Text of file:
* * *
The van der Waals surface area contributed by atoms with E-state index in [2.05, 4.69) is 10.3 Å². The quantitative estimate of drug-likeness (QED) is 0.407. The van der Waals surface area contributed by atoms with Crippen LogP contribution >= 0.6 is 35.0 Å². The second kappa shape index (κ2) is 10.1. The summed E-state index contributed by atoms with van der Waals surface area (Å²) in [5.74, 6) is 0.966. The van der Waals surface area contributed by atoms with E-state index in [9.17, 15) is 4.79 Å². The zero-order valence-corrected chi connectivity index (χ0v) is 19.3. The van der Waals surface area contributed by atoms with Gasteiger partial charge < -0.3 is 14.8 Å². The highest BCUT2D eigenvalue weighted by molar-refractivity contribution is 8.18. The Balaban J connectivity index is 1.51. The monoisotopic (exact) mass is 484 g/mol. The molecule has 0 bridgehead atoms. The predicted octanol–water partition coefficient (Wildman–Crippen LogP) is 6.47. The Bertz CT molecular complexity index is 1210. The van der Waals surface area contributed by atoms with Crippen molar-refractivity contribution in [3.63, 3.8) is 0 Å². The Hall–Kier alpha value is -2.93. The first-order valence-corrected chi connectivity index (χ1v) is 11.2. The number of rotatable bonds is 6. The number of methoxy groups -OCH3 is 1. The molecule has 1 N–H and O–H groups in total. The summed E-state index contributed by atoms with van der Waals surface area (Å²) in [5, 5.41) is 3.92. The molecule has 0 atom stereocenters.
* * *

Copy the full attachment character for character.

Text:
The van der Waals surface area contributed by atoms with E-state index in [2.05, 4.69) is 10.3 Å². The quantitative estimate of drug-likeness (QED) is 0.407. The van der Waals surface area contributed by atoms with Crippen LogP contribution >= 0.6 is 35.0 Å². The second kappa shape index (κ2) is 10.1. The summed E-state index contributed by atoms with van der Waals surface area (Å²) in [5.74, 6) is 0.966. The van der Waals surface area contributed by atoms with E-state index in [9.17, 15) is 4.79 Å². The zero-order valence-corrected chi connectivity index (χ0v) is 19.3. The van der Waals surface area contributed by atoms with Gasteiger partial charge < -0.3 is 14.8 Å². The highest BCUT2D eigenvalue weighted by molar-refractivity contribution is 8.18. The Balaban J connectivity index is 1.51. The monoisotopic (exact) mass is 484 g/mol. The molecule has 0 bridgehead atoms. The predicted octanol–water partition coefficient (Wildman–Crippen LogP) is 6.47. The Bertz CT molecular complexity index is 1210. The van der Waals surface area contributed by atoms with Crippen molar-refractivity contribution in [3.63, 3.8) is 0 Å². The Hall–Kier alpha value is -2.93. The first-order valence-corrected chi connectivity index (χ1v) is 11.2. The number of rotatable bonds is 6. The number of methoxy groups -OCH3 is 1. The molecule has 1 N–H and O–H groups in total. The summed E-state index contributed by atoms with van der Waals surface area (Å²) in [5, 5.41) is 3.92. The molecule has 0 atom stereocenters.